One of the mysteries of the English language finally explained.
A plastic shield held in the mouth by an athlete to protect the teeth and gums.
- ‘The UI dentistry professor adds that children who participate in organized sports can lessen the likelihood of injuring their teeth by wearing a mouthguard.’
- ‘We wear protective headgear, mouthguards and other protective garments, however, you can run on the rugby field wearing nothing but a mouthguard.’
- ‘Family physicians should advocate the use of appropriate mouthguards and face shields in organized sports.’
- ‘Based on the available data, the absence of a mouthguard was not a significant factor in the explanation of injury rates.’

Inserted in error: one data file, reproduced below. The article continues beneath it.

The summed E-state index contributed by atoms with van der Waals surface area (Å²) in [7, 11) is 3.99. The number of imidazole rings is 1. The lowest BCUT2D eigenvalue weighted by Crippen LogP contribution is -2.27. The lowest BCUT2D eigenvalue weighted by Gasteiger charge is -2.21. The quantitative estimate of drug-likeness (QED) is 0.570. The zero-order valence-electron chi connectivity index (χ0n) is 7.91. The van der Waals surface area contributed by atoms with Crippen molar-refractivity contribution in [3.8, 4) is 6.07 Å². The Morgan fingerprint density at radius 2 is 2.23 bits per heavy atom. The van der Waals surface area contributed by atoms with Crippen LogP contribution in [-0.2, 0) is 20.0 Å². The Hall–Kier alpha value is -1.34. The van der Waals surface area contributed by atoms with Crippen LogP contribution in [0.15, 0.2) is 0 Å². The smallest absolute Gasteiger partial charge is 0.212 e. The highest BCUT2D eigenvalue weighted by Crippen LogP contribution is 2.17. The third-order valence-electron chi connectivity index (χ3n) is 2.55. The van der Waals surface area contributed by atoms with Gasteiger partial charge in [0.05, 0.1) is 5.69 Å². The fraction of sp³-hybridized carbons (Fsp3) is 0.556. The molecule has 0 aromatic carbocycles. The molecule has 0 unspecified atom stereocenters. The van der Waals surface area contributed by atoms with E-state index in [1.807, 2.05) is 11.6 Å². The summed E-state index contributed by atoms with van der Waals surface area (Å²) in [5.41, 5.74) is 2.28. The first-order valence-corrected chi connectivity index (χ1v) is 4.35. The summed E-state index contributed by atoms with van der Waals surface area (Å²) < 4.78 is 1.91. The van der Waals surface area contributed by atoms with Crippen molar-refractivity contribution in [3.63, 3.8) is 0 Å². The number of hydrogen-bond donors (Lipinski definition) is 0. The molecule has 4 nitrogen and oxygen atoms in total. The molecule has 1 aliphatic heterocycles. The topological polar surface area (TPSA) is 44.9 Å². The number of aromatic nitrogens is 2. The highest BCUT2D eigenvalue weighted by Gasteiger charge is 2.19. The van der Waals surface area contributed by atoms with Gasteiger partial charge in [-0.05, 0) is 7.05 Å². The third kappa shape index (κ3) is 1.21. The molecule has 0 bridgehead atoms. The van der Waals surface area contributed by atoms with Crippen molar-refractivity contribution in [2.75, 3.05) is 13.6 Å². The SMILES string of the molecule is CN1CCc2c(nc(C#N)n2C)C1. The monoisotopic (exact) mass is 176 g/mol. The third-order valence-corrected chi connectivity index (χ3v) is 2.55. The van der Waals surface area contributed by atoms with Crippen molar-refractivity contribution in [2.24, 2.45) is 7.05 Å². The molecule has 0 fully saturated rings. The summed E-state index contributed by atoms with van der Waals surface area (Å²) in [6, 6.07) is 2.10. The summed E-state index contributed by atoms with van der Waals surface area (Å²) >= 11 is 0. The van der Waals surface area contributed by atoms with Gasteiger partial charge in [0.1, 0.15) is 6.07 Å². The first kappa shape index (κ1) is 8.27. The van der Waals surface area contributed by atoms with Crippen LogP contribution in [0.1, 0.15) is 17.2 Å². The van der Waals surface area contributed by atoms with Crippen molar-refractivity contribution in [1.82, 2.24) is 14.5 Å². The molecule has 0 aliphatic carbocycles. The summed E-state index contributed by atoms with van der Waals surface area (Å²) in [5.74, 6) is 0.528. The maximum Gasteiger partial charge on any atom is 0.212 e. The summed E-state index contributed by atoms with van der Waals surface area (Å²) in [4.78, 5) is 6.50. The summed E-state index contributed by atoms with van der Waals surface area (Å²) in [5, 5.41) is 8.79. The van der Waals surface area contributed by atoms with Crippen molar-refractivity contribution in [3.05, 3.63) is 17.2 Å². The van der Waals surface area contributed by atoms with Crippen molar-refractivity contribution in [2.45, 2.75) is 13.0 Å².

- ‘Then once you check them and their mouthguard before the fight, then once the fight's on, I suppose the main things you're looking for are factors which will produce immediate or long-term injury.’
- ‘There have been several studies over the last couple of years that have documented the changing forces required to injure teeth when a mouthguard is in position.’
- ‘It's hard to believe some people tut-tut when he hurls his mouthguard away in frustration, high-fives teammates in jubilation, or parties like he means it.’
- ‘A bout begins when the referee shouts ‘shi-jak’, with the competitors wearing body, head, and shin protectors, mouthguards, and a groin guard.’
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